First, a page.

Unleash your imagination

Award-winning author Neil Gaiman has spent more than a quarter of a century crafting vivid, absorbing fiction. Now, the author of Stardust, Coraline, and The Sandman teaches his approach to imaginative storytelling in his online writing class. Learn how to find your unique voice, develop original ideas, and breathe life into your characters. Discover Neil’s philosophy on what drives a story—and open new windows to the stories inside you.


Students give MasterClass an average rating of 4.7 out of 5 stars.

I will be retaking this course over and over again. Thank you Neil.

I absolutely loved this class experience. I was so excited to see Mr. Gaiman as the teacher and he did not disappoint. I will be going back through the lessons again, as I'm sure I missed some things. I've been inspired to pick back up morning pages again after 3 years. Thank you for the wonderful lessons!

I have finished watching the wonderful videos but have yet to finish reading all the resources and doing the exercises. Finishing things. To be continued...

I pay strict attention to the way I end each scene - thanks to Mr. Gaiman. I will especially remember his advice: Keep writing and FINISH what you start. Excellent class; excellent instructor!



Was anyone else amazed by the outcome of the writing exercise?? I found it espectacular, didn't know I had that kind of stuff in me. Superb lesson.

Jason R.

I like the idea of using those small, or large, embellished lies to transfer personnel truths in such a clear way to a reader. I don't have to tell the story in my head as it sits, but rather a truth and use every paint brush in the bucket to share it.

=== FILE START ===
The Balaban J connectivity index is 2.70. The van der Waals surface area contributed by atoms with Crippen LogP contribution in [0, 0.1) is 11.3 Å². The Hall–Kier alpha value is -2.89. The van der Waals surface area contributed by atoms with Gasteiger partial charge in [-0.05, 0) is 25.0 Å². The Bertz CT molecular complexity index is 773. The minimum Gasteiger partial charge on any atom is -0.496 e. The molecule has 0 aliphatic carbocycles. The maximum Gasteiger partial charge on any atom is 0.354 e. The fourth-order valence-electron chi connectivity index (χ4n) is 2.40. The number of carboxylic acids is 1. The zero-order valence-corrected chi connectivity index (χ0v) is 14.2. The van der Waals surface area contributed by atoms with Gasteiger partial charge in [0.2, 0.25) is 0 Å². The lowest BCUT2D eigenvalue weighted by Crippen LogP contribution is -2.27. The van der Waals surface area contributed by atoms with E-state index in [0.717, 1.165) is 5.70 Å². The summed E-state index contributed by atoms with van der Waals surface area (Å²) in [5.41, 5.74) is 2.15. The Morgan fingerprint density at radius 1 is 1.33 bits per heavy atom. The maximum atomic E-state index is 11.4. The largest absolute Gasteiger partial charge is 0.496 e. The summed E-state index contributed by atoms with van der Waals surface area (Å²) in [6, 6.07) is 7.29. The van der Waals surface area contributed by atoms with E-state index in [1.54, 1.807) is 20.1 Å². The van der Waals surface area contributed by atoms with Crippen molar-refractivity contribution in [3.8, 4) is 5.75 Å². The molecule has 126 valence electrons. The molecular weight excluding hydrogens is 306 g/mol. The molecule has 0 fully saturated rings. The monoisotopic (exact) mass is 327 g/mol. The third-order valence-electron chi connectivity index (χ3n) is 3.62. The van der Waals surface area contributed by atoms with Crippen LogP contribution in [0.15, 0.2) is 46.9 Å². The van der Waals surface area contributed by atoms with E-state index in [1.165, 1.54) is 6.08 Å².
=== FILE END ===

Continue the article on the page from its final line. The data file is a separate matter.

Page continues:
Daria V.

What a great lesson! Placing well-known characters in a totally new situation, new story or looking at some old stories from new angles. I've never thought about that. It's such a great piece of advice. I really liked the written exercises. Write a newspaper article describing a fairy tale that everybody knows was so much fun! I wrote about missing girl named Alice who was absent the whole day and then told her parents and the police that she had followed the white rabbit. Her parents and policemen were questioning the girl's sanity.

Anoo P.

For some reason when Neil mentioned "compost heap" the book Secret Garden by Frances H Burnett came to mind.

A fellow student

You have to open yourself to being judged. This resonated with me. I haven dabbling in writing for 45 years, and just now in the moment I heard this I understood why my stories were not whole. Not living stories.

Violet M.